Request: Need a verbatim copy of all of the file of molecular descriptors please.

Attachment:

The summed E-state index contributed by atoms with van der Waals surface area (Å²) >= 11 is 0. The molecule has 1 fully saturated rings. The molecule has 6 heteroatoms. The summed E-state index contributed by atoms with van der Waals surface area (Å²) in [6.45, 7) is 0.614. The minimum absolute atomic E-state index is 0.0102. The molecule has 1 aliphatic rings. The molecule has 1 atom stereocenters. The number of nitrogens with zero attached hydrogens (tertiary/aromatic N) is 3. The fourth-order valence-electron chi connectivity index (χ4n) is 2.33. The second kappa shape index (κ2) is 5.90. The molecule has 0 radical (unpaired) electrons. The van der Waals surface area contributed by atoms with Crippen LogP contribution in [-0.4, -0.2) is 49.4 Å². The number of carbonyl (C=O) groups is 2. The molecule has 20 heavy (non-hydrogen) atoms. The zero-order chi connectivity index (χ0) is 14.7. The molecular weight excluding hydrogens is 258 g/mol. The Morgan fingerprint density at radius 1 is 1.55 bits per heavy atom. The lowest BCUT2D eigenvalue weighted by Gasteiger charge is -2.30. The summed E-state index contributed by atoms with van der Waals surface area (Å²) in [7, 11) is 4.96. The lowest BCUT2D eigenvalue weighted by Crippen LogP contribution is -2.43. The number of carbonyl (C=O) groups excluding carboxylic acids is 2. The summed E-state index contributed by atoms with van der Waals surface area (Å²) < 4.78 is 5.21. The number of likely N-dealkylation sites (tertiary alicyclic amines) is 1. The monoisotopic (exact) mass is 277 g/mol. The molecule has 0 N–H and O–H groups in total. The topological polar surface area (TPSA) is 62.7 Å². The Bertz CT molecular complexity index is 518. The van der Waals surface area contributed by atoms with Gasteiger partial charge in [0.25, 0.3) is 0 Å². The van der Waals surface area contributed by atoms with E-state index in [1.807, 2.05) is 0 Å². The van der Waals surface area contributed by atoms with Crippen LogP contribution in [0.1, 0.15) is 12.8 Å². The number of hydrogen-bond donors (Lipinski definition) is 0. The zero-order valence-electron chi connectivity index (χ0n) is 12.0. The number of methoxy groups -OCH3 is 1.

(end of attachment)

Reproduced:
The summed E-state index contributed by atoms with van der Waals surface area (Å²) >= 11 is 0. The molecule has 1 fully saturated rings. The molecule has 6 heteroatoms. The summed E-state index contributed by atoms with van der Waals surface area (Å²) in [6.45, 7) is 0.614. The minimum absolute atomic E-state index is 0.0102. The molecule has 1 aliphatic rings. The molecule has 1 atom stereocenters. The number of nitrogens with zero attached hydrogens (tertiary/aromatic N) is 3. The fourth-order valence-electron chi connectivity index (χ4n) is 2.33. The second kappa shape index (κ2) is 5.90. The molecule has 0 radical (unpaired) electrons. The van der Waals surface area contributed by atoms with Crippen LogP contribution in [-0.4, -0.2) is 49.4 Å². The number of carbonyl (C=O) groups is 2. The molecule has 20 heavy (non-hydrogen) atoms. The zero-order chi connectivity index (χ0) is 14.7. The molecular weight excluding hydrogens is 258 g/mol. The Morgan fingerprint density at radius 1 is 1.55 bits per heavy atom. The lowest BCUT2D eigenvalue weighted by Gasteiger charge is -2.30. The summed E-state index contributed by atoms with van der Waals surface area (Å²) in [7, 11) is 4.96. The lowest BCUT2D eigenvalue weighted by Crippen LogP contribution is -2.43. The number of carbonyl (C=O) groups excluding carboxylic acids is 2. The summed E-state index contributed by atoms with van der Waals surface area (Å²) < 4.78 is 5.21. The number of likely N-dealkylation sites (tertiary alicyclic amines) is 1. The monoisotopic (exact) mass is 277 g/mol. The molecule has 0 N–H and O–H groups in total. The topological polar surface area (TPSA) is 62.7 Å². The Bertz CT molecular complexity index is 518. The van der Waals surface area contributed by atoms with Gasteiger partial charge in [0.25, 0.3) is 0 Å². The van der Waals surface area contributed by atoms with E-state index in [1.807, 2.05) is 0 Å². The van der Waals surface area contributed by atoms with Crippen LogP contribution in [0.1, 0.15) is 12.8 Å². The number of hydrogen-bond donors (Lipinski definition) is 0. The zero-order valence-electron chi connectivity index (χ0n) is 12.0. The number of methoxy groups -OCH3 is 1.